Ticks are small bugs that can carry a variety of bacteria or viruses, including Lyme disease. Though there are many types of ticks, two carry Lyme disease and are identifiable by their color and markings.

Ticks are members of the spider family and are arachnids, not insects. They are crawling bugs that begin life as very small eggs, and they then grow into larvae, nymphs, and adults.

According to the Centers for Disease Control and Prevention (CDC), ticks at the nymph stage are usually the size of a poppy seed. Adult ticks can be about the size of a sesame seed.

When they feed, their body swells with the blood, altering their appearance. Their body becomes larger and takes on a brown or grey hue.

This article will explain how to identify ticks that transmit Lyme disease, how to know if a tick bite will turn into Lyme disease, what to do if a tick is found on the body, and when to contact a doctor.

There are hundreds of species of ticks worldwide, but only a few bite humans and transmit the bacteria that causes Lyme disease.

According to the CDC the two ticks that can cause Lyme disease include the blacklegged tick and the western blacklegged tick.

The blacklegged tick, also called the deer tick, lives in the northeastern, central, eastern, and southern United States. This tick stays active as long as temperatures are above freezing.

The western blacklegged tick lives along the Pacific coast of the United States and in bordering states. Most often found along deer trails and in fallen leaves, needles, or branches, it has also been found on wooden park benches and tables.

During the nymph and larval stages, this tick is likely to feed on small mammals like lizards or birds. As an adult, it feeds on larger mammals like deer, dogs, bears, and humans.

The CDC states that at the nymph stage, these ticks are the size of a poppy seed and adults are the size of a sesame seed.

Typically, female blacklegged ticks measure less than one-eighth of an inch, with males being slightly smaller. But they can grow to over a quarter inch after feeding.

Their bodies are dark brown in color and have an oval shape. Females have brown-to-reddish bodies and a black shield, called a scutum, on their back, behind their heads. Males are dark brown in color with no red color on the body.

The western blacklegged tick bears a similar appearance to the blacklegged tick, but the body is more elongated.

This tick in the nymph stage is about the size of a poppy seed and can be difficult to see and identify. They have brown legs with a brownish-colored body.

Females are about one-eighth of an inch in length, with a dark reddish body and black shield behind the head. When females have fed, they can grow to over three-eighths of an inch in size.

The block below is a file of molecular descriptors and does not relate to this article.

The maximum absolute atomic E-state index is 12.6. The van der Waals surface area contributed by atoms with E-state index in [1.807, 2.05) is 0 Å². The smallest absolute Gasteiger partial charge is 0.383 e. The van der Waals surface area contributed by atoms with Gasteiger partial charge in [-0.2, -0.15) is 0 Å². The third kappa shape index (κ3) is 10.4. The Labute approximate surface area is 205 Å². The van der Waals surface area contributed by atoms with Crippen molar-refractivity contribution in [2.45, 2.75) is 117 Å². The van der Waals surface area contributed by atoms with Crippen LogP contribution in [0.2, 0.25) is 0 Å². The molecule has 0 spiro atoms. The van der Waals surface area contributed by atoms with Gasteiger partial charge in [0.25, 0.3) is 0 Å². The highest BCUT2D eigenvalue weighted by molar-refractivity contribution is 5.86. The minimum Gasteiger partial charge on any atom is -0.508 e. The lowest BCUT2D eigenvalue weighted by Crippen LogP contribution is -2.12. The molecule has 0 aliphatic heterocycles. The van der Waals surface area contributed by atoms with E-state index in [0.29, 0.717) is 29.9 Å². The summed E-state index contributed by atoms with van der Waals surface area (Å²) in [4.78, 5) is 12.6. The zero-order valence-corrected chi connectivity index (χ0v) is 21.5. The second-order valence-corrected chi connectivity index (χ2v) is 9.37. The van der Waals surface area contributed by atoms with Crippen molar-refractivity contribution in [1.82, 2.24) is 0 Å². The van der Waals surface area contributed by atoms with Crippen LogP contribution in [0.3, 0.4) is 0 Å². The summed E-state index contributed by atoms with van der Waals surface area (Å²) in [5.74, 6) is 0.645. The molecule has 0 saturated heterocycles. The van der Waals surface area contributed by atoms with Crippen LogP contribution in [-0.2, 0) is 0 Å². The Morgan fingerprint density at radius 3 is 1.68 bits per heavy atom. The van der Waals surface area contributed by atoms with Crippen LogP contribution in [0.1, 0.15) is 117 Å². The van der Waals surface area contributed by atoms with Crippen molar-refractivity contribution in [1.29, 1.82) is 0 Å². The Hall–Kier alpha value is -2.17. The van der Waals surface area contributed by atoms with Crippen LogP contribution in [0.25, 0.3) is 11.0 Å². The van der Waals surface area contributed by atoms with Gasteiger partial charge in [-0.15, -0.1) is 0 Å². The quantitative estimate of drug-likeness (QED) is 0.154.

Male western blacklegged ticks are brownish-black and a little smaller than females. They do not grow when they feed.

It may not be possible to know if a tick bite will develop into Lyme disease.

However, the CDC states that in 70–80% of people who contract the bacteria that causes Lyme disease, a rash will appear within 3–30 days following the tick bite. This rash is called erythema migrans (EM).

The appearance of an EM rash can vary widely, but it generally presents as a circle surrounding the bite.

The rash expands over several days, as it clears, often reaching a diameter of 12 inches or more. It may take on the appearance of a target or bulls-eye.

Removing a tick must be a careful and slow procedure to ensure the head comes out along with the body.

To remove a tick, a person should use clean, fine-tipped tweezers and grip the tick as close to the skin’s surface as possible.

They should then pull upward, steadily and with even pressure.

If possible, they should avoid twisting or jerking the tick as they pull. This is because it can leave the mouth parts in the skin.

If the mouth parts break off and remain in the skin, a person can try to gently remove them with tweezers. If it is not possible to remove the mouth parts, they should leave the wound alone and let it heal.

After removing the tick, they should dispose of it in one of the following ways:

  • Place it in alcohol.
  • Place it in a sealed bag or container.
  • Wrap it in tape.
  • Flush it down the toilet.

The last step involves thoroughly cleaning the bite wound with soap and water, or alcohol.

Some states have a tick submission program that allows for the surveillance of tick species and the diseases that they carry. People may wish to submit the tick to their states’ tick program.

A person should contact a doctor after a tick bite if they develop symptoms of Lyme disease, such as the rash.

If a rash, fever, or flu-like symptoms develops within a few weeks after removing the tick, see a doctor and let them know about the tick bite.

Swollen lymph nodes may develop if the rash does not.

Ticks are tiny bugs in the spider family that live in wooded areas, lawns, and shrubs. There are many species of tick, but two contract and carry the bacteria that causes Lyme disease.

The blacklegged tick lives in the northeastern, eastern, central, and southern U.S., while the western blacklegged tick lives along the Pacific coast and neighboring states. These ticks contract Lyme disease from small or large mammals when they feed, then transmit it to humans when they bite.

Due to their size, it can be challenging to identify a tick. All ticks have eight legs and typically have dark bodies. Females are typically larger than males.

The most common indication of Lyme disease is a rash that forms into a circle around the tick bite, presenting as a target or bullseye. A doctor should examine a person if they develop any rash, fever, or flu-like symptoms following removal of a tick.